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Rise in men experiencing domestic violence; Calls to Men’s Aid increased by 100% during some days of lockdown

New figures show that men are more likely to be victims of domestic violence than women in Ireland. Men’s Aid Ireland says that, one in seven men in Ireland experience domestic abuse.

The violence has been on the rise since the lockdown in March, and calls to men’s support group have increased since then. Some days it may go up to 100% increase in calls, the group said.

Andrea McDermott, the social care team leader at the charity said that men’s support calls have risen from an average of 12 calls a day to between 16 and 26 since mid-March. And since then the group have received 2018 contacts to its helpline and email support.

Men complain that hitting, punching, and kicking are common, and sometimes they even get hit with weapons.

“Men report being hit when they are vulnerable, when they have their back turned or asleep in bed. They are being abused emotionally, mentally, financially, sexually and being coercively controlled,” McDermott added.

Often men or children were escaping from these violence by going to work or college. Sometimes they were going to their friends or relatives homes, even in the midnight. But even that isn’t possible for them now because of the Covid-19 restrictions.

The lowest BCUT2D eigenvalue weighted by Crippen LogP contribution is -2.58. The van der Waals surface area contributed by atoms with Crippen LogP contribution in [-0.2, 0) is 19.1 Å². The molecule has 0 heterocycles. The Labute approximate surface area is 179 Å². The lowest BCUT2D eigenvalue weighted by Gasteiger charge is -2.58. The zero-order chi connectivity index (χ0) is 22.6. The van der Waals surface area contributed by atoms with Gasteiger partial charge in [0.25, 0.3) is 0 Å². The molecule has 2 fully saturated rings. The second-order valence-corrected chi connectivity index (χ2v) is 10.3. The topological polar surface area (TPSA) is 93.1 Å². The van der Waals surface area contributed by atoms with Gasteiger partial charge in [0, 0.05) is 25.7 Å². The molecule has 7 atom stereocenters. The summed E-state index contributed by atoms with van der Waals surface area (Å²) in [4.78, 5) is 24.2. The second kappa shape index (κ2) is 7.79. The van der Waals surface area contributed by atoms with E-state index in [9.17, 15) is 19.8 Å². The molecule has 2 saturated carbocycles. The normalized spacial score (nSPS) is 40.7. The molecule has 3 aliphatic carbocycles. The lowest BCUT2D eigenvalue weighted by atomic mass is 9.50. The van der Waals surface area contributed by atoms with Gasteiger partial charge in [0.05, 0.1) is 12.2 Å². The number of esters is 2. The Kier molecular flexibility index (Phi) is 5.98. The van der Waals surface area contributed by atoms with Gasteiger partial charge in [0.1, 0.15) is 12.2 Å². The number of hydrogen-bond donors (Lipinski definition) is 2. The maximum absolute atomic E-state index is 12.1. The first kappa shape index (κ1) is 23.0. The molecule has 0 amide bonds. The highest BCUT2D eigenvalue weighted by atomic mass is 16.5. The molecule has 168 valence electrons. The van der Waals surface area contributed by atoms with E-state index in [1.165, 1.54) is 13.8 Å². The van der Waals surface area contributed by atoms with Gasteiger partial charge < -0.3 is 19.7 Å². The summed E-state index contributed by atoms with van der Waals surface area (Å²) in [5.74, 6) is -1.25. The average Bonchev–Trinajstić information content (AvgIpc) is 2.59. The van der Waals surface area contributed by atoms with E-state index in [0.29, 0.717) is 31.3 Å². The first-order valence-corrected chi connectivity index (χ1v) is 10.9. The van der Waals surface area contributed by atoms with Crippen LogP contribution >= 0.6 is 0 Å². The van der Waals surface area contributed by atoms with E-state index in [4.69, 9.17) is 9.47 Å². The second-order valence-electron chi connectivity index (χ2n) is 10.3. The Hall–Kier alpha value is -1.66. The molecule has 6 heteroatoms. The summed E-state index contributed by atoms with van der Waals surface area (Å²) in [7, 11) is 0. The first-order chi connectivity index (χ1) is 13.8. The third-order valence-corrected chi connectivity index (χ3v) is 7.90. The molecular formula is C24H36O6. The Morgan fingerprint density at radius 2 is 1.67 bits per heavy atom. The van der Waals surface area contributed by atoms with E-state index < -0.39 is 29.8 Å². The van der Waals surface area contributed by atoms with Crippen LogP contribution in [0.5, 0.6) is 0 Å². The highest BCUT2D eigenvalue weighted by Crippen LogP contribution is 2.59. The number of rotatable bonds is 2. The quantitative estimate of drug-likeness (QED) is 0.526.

McDermott said the men reported being stuck and feeling insecure and worried for their children.

Most men have reported that their partners are highly addicted to increased alcohol consumption, and this creates more severe problems.

Ms. McDermott said that there have been many instances in which one parent encourage a child’s rejection of another parent. This will ultimately cause consequences in the children’s life.

“Studies have shown parental alienation directly conveys to the child negative attributions about their value and worth and creates feelings of worthlessness in the child, they feel flawed, unloved, and unwanted, only being needed to hurt the targeted parent,” Ms. McDermott added.

Latest figures from Men’s Aid Ireland reveal that 121 people reported experiencing parental alienation from mid-March to mid-August 2020. Last year it was approximately 70 reports for the same period.

Men’s Aid has outreach clinics in Dublin, Monaghan, Cavan, Louth and Meath but they want to expand their services to the whole country.

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